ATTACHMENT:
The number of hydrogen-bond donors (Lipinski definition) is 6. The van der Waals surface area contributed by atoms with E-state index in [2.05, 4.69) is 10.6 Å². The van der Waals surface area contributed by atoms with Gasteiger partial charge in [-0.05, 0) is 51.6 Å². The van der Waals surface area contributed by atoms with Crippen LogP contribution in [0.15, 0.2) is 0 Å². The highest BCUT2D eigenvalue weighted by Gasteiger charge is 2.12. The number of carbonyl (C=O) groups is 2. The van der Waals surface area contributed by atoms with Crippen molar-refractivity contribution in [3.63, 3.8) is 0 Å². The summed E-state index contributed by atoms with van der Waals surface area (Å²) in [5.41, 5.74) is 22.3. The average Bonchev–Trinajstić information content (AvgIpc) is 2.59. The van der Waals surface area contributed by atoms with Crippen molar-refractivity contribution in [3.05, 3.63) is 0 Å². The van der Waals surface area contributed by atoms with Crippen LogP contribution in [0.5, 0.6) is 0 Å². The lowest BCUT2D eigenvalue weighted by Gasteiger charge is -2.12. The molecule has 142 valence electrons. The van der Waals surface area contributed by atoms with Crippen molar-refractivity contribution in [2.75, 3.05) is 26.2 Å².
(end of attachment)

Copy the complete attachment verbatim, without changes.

The number of hydrogen-bond donors (Lipinski definition) is 6. The van der Waals surface area contributed by atoms with E-state index in [2.05, 4.69) is 10.6 Å². The van der Waals surface area contributed by atoms with Gasteiger partial charge in [-0.05, 0) is 51.6 Å². The van der Waals surface area contributed by atoms with Crippen LogP contribution in [0.15, 0.2) is 0 Å². The highest BCUT2D eigenvalue weighted by Gasteiger charge is 2.12. The number of carbonyl (C=O) groups is 2. The van der Waals surface area contributed by atoms with Crippen molar-refractivity contribution in [3.63, 3.8) is 0 Å². The summed E-state index contributed by atoms with van der Waals surface area (Å²) in [5.41, 5.74) is 22.3. The average Bonchev–Trinajstić information content (AvgIpc) is 2.59. The van der Waals surface area contributed by atoms with Crippen molar-refractivity contribution in [3.05, 3.63) is 0 Å². The van der Waals surface area contributed by atoms with Crippen LogP contribution in [0.5, 0.6) is 0 Å². The lowest BCUT2D eigenvalue weighted by Gasteiger charge is -2.12. The molecule has 142 valence electrons. The van der Waals surface area contributed by atoms with Crippen molar-refractivity contribution in [2.75, 3.05) is 26.2 Å².